I've watched this one a couple of times, and I think this is his masterpiece. As always the choreography is sublime, but there's less confusion here than in 'The Red and the White'. This is how your government systematically destroys you. I was intoxicated by the rhythms.
4,5 Like in the Cavalier's movie "Libera Me", Jancsó deterritorialize the space and created a possibility to all oppression regimes. He doesn't want to tell you about Hungary or who is who, all characters are built to correspond to a type and the space he created (through cinema) is just a stage where all the power relations are visible.
3.5 There are great scenes here and it conveys the sense of oppression and despondency remarkably well but I couldn't help by feel the oft-described Machiavellian manipulation just wasn't that clever and was too easily swallowed by the prisoners. Perhaps that's symptomatic of another time and culture or maybe my lack of appreciation of the historical realities? In the end it felt a bit simplistic.
Brutal. Unsentimental. Formally perfect. A painfully perfect illustration of how totalitarian power operates & at the same time reveals its dehumanizing consequences for all involved. The depressing political subject matter is ameliorated by the beautiful cinematography & the precise black & white composition- there can be no question that Jancso is Hungary's most dazzling auteur (even if Tarr is more visionary).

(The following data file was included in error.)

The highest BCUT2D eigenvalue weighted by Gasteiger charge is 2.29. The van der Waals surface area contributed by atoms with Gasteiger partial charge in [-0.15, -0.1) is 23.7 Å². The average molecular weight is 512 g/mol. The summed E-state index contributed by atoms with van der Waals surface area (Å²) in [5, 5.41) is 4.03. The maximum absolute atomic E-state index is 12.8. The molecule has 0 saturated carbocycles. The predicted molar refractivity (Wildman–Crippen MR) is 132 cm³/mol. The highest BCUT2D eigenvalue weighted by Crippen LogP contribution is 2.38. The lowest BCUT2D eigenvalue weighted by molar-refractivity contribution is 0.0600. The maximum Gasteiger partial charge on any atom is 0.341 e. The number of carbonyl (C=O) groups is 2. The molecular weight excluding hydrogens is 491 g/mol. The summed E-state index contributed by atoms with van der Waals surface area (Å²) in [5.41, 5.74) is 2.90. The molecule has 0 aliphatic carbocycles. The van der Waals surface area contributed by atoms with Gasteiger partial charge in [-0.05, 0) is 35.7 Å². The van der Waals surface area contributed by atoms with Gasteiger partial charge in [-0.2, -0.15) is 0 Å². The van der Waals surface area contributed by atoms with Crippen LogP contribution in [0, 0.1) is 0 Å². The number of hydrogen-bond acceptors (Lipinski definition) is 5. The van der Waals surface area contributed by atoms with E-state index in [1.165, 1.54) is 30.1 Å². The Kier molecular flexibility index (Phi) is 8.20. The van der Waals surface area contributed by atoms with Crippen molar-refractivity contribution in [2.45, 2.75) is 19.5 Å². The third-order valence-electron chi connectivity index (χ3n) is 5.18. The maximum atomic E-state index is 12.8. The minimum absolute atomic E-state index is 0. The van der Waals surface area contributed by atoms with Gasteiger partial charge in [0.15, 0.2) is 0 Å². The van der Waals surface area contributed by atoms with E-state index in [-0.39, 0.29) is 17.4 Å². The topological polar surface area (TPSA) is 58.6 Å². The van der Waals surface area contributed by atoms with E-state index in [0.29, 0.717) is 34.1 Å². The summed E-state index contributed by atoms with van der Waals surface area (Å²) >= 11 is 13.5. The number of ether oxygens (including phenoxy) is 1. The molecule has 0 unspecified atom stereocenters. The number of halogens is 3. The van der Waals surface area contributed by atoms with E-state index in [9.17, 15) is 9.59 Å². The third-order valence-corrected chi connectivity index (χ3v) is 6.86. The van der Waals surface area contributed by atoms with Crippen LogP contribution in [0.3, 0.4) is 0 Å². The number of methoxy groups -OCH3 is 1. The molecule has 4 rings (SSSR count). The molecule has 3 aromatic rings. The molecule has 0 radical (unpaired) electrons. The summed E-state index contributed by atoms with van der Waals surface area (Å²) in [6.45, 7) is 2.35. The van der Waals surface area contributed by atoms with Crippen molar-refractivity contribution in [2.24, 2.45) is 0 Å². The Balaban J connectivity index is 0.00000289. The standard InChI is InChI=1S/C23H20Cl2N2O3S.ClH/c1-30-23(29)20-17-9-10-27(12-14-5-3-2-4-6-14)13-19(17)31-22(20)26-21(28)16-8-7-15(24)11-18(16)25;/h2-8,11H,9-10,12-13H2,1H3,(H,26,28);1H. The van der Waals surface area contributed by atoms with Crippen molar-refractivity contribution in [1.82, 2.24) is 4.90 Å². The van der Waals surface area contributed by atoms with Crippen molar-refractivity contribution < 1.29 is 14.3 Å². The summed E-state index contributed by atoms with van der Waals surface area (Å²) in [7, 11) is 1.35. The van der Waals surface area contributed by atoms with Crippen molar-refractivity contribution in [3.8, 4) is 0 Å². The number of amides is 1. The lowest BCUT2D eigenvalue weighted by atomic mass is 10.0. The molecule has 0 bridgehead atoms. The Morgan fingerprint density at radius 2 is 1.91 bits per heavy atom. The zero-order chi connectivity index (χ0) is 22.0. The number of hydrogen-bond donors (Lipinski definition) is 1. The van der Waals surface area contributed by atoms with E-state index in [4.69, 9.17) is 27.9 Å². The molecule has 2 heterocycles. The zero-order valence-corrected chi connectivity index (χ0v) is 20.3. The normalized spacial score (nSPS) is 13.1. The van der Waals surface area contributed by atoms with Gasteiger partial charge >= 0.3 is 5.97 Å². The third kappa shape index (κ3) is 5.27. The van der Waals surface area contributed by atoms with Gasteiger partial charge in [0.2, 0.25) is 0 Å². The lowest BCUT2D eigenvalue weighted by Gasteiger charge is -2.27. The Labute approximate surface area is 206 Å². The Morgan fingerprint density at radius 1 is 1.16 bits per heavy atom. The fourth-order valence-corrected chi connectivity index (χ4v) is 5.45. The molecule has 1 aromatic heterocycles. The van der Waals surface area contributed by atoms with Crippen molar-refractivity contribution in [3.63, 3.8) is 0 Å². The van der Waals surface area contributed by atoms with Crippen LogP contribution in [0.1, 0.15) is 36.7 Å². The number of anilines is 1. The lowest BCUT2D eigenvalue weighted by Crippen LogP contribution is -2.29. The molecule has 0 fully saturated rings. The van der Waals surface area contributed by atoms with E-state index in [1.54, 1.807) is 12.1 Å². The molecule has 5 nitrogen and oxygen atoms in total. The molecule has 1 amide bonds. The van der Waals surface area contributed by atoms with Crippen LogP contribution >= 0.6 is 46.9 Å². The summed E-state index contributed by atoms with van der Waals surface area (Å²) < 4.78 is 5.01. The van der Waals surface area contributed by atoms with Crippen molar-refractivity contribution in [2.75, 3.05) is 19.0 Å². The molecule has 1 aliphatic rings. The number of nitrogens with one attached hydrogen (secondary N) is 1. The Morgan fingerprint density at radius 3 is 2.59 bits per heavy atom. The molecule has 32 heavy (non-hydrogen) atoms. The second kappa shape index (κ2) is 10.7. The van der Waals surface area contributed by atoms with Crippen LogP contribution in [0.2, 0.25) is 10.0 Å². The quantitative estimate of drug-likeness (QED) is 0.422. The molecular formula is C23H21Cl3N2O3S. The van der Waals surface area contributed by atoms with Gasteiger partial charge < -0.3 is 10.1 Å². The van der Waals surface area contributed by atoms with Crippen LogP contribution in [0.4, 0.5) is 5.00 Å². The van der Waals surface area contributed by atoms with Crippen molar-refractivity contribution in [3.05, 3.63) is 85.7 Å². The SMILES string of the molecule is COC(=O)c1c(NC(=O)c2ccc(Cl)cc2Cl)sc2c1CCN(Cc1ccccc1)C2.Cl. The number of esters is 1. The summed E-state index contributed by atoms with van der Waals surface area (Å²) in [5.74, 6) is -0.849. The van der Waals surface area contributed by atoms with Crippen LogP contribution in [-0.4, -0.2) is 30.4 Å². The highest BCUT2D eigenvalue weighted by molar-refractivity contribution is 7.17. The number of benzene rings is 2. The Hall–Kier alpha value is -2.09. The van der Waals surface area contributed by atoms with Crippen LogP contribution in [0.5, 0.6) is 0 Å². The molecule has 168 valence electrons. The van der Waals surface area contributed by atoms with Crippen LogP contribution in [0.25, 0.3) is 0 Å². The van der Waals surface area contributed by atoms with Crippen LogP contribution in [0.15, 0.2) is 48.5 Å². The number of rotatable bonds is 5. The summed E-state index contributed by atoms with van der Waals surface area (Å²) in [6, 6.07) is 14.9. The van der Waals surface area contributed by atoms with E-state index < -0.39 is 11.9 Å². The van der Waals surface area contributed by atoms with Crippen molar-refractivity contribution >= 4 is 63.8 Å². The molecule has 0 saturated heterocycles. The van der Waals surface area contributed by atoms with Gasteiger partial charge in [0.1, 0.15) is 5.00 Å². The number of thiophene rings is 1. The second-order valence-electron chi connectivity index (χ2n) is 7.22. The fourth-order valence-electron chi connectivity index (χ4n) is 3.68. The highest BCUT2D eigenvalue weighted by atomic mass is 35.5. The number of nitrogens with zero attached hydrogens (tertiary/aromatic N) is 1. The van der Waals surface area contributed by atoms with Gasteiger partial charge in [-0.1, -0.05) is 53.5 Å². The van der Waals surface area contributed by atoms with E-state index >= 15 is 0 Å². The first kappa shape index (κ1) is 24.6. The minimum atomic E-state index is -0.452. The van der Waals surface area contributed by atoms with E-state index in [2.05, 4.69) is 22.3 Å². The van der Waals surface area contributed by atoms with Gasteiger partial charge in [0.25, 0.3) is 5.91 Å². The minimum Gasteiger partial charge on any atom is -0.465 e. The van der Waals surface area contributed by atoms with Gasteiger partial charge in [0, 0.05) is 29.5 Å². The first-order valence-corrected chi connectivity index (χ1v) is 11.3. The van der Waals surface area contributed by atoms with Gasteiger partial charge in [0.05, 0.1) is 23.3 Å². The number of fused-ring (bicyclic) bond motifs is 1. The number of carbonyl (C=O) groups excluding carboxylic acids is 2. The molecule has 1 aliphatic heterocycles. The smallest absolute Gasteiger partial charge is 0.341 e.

The ending jarred a bit in an otherwise fantastic film. The setting was gorgeously bleak. Janos in the yard with the quiet stares and furtive movements built up an absorbing tension. With little dialogue the narrative is created by glances and the creation and manipulation of space from the solitary cells to the vastness of the steppe. Oh, and the birds are almost always chirping which was a bit unsettling.
I was never very good at chess. However clever you think you are, there is always someone several steps ahead of you. And in the midst of a game you make moves you think are right and your opponent makes moves you cannot hope to understand. And at the end you are beaten and you feel a fool. In political wars you may feel that fortunes are changing. They are not.
Poignant historical revision of the Hungarian Revolution of 1848. The detached minimalist approach reinforces the claustrophobic atmosphere in the detention camp & highlights the acts of betrayal among dissidents, the sole interaction expressed between them, while the captors are treated with neutral indifference by Jancso -minimalism or political correctness? In the last 30 minutes, the film regrettably loses focus.
As expressionistic as anything by Dreyer, as potently historical as anything by Tarkovsky, as unsettling as anything by Haneke, and as lingering as anything by Tarr. The narrative is deservedly recognised as a counter to the austerity of authoritarian regimes, and its form is paradoxically epic and minimalist. No matter what limitations the director laments regarding cinema, this is a conceptual achievement.